Innovative solutions needed to sustain township economies

22nd May 2015 By: Sydney Majoko

The recent State of the City addresses by Ekurhuleni mayor Mondli Gungubele and his City of Johannesburg counter- part, Parks Tau, had striking similarities, demonstrating that the economic challenges facing the township economy share a common thread. In Johannesburg, 87% of the residents do not have a postmatric qualification; the figure for Ekurhuleni is 85%. These two cities are home to South Africa’s biggest townships and the figures suggest that strategies to invigorate their economies will have to be adapted to these realities.

It should be clear by now that encouraging individual entrepreneurship is the only lasting solution that will “mobilise the economically excluded to take their power back and join the mainstream economy”, as Tau stated. While programmes like Jozi@work and the Johannesburg Free WiFi project will go some way towards bringing youths in the city centre into the mainstream, solutions designed specifically for the township economy are required. These must be tailored to meet the demands of the township economy, which is flooded with individuals without an ‘adequate’ level of formal education or training to be suitable candidates for formal employment.

The most common refrain from new entrepreneurs is: “Where can I get start-up capital?” In a normal economy, where unemployment is not as rife as it is in the townships, banks provide capital in the form of loans – against some collateral, of course. But the problem peculiar to the township economy is that the unemployed youths have no collateral to speak of. What then?

About three weeks ago, I was fortunate enough to be part of an introductory meeting between local township businesspeople and some German businesspeople, facilitated by Standard Bank. It sounded surreal to hear a banker saying: “We are looking at providing loans of around $1 000 to local entrepreneurs without the need for collateral.” The loans would be based on the viability of an entrepreneur’s business and his or her ability to pay the money back, as opposed to traditional lending methods, where, ‘if you don’t pay us back, we will take your stuff’.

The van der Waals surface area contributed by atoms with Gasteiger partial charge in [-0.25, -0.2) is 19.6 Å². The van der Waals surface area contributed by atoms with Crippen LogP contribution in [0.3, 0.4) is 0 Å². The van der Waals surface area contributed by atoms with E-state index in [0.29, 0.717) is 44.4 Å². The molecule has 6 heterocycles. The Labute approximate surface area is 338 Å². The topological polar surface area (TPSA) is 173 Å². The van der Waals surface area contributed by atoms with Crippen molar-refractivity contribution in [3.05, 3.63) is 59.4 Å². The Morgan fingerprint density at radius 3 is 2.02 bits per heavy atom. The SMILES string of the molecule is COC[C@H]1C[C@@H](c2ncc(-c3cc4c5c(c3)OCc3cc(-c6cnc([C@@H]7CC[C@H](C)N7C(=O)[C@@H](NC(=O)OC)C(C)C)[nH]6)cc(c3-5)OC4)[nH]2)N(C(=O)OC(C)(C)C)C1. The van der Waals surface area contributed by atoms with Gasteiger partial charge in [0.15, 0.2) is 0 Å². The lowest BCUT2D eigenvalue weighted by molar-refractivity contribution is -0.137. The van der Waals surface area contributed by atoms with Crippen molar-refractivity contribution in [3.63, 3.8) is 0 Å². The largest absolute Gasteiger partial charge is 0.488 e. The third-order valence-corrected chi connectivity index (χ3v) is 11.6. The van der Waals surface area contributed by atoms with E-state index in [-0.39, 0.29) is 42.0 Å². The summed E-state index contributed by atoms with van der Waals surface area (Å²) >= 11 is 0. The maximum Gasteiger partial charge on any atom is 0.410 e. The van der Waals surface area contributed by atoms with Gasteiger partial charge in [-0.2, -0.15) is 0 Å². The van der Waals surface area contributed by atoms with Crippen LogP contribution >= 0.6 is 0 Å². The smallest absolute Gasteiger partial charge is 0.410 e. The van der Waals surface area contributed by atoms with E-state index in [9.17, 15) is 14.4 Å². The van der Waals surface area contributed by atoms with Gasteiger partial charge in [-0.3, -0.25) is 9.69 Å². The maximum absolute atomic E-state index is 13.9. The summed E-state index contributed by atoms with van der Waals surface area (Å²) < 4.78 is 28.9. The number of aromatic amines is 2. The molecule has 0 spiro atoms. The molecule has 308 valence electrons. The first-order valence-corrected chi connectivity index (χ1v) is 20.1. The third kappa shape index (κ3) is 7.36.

While this was only an exploratory meeting, it soon became clear that there is room in the township economy to explore uncommon and untested ways of providing solutions to the unemployment problem. Job creation has not made a dent in the unemployment rate of Ekurhuleni, where, up to 23% of the residents were unemployed in 2001, with the figure increasing to 25% in 2015.

Clearly, solutions to problems in the township economy require out-of-the-box thinking like the one suggested by the German bankers. The most attractive aspect of this potential solution is that it is not based on an individual’s educational level or background, but on harnessing the individual’s potential to develop as an entrepreneur and place himself and those around him in a better social and economic position.

It is easy to fall into the trap of thinking that the lack of formal education makes people unemployable and forget that entrepreneurship requires not only education but also the willingness of an individual to start where he or she is and make the best use of his or her surroundings to make a living. Human potential knows no limits and the township economy provides a platform to experiment with various ways of developing human potential where the level of education appears to be a hindrance.

It would be incorrect to suggest that this proposed funding model would be entirely new or original. It is loosely based on the Grameen banking model, which was introduced in Bangladesh to provide capital for individuals with little or no collateral. The trick here would be to adapt that funding model to South African township conditions. This funding model would not only solve the problem of capital for entrepreneurs starting out, but also provide leverage for government to provide life skills tailored to help individuals whose educational levels do not allow them to be part of the mainstream economy.

One can only hope that the fairly new Department of Small Business Development will explore these sorts of solutions to elevate small businesses so that they become the preferred turn-to option in curbing unemployment.